References

  1. 1.0 1.1 Tracy, Steven. "Headship with a Heart: How biblical patriarchy actually prevents abuse". Christianity Today (February 2003).
  2. 2.0 2.1 "When I Call for Help: A Pastoral Response to Domestic Violence Against Women". United States Conference of Catholic Bishops (November 12, 2002). ISBN 157455509X.
  3. Alsdurf, James and Alsdurf, Phyllis, Battered into Submission, Wipf and Stock, 1998, as cited in Tracy, Steven, "Headship with a Heart: How biblical patriarchy actually prevents abuse", Christianity Today, February 2003, accessed January 24, 2007
  4. 4.0 4.1 4.2 4.3 Wilcox, William Bradford. Soft Patriarchs, New Men: How Christianity Shapes Fathers and Husbands. University of Chicago Press (2004), p181-82. ISBN 0226897095.
  5. "If patriarchy is the main factor contributing to wife assault, then the majority of men raised in a patriarchal system should exhibit assaultiveness. However, given the four major surveys of incidence of wife assault that have been implemented to date, the vast majority of men are non- assaultive for the duration of their marriage (Straus, Gelles and Steinmetz, 1980; Schulman, 1979; Straus and Gelles, 1985; Kennedy and Dutton, 1989).", Correy, ‘The Role Of Patriarchy In Domestic Violence’ (2002).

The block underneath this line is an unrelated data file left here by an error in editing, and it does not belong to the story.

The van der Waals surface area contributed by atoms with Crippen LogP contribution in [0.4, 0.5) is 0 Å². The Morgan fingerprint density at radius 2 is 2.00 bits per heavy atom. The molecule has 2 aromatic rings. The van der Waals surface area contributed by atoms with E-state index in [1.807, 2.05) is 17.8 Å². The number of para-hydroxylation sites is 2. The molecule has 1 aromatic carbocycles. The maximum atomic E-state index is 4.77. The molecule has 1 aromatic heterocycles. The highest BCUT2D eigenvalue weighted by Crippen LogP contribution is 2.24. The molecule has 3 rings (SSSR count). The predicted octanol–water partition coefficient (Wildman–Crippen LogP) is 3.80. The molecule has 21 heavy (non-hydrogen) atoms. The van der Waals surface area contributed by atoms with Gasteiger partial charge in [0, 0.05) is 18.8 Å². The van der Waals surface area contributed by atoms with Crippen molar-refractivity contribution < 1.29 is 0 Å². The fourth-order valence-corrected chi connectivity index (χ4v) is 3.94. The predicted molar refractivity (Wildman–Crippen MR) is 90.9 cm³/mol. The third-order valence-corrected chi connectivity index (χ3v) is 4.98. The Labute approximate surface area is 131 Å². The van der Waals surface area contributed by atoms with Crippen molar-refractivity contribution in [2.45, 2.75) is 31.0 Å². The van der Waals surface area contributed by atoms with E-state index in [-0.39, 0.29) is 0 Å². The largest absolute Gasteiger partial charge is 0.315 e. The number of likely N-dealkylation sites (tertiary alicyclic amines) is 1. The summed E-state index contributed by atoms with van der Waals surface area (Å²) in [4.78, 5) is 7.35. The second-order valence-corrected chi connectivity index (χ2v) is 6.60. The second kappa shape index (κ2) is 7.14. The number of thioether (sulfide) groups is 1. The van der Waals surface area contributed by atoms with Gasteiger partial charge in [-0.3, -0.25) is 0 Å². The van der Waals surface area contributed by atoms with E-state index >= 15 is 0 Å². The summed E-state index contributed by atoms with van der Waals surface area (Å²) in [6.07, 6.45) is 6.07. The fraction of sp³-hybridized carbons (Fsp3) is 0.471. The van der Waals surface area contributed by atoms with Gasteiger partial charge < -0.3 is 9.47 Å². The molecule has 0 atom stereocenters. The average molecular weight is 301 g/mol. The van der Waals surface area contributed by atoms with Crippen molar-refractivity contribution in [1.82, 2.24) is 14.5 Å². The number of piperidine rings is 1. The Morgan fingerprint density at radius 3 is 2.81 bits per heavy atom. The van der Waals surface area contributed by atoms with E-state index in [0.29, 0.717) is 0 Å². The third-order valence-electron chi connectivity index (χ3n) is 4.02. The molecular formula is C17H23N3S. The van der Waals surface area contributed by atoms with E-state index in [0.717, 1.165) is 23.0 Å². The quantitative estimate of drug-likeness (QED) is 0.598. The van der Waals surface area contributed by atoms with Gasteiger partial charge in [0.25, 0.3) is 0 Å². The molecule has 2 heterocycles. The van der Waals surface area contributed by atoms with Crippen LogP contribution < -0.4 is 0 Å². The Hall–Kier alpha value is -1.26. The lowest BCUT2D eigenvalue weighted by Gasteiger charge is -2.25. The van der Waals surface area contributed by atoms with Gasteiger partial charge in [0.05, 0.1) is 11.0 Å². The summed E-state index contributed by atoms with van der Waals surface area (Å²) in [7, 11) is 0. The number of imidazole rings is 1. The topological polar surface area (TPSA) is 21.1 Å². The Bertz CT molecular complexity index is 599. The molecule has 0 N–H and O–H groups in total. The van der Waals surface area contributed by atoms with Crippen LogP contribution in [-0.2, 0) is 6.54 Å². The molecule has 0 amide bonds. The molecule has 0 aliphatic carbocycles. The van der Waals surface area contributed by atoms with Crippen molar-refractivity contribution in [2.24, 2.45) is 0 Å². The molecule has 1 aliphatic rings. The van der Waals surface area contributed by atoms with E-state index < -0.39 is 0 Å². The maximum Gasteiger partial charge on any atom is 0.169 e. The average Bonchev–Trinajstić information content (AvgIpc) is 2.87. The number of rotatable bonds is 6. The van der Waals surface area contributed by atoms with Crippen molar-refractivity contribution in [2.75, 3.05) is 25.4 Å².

6. "Also, studies of the general population do not appear to suggest that faith groups that endorse hierarchical marital structures report higher rates of IPV [Inter Personal Violence] (Brinkerhoff, Gradnin, & Lupri, 1992; Cunradi, Caetano, & Shafer, 2002; Ellison & Anderson, 2001; Ellison, Bartowski, & Anderson, 1999).", Correy, ‘The Role Of Patriarchy In Domestic Violence’ (2002).
  7. "He concludes that conservative Protestant fathers’ neotraditional parenting style seems to be closer to the authoritative style—characterized by moderately high levels of parental control and high levels of parental supportiveness—that has been linked to positive outcomes among children and adolescents.", Van Leeuwen, ‘Social Sciences’, in Husbands & Larsen, ‘Women, ministry and the Gospel: Exploring new paradigms’, p. 190 (2007).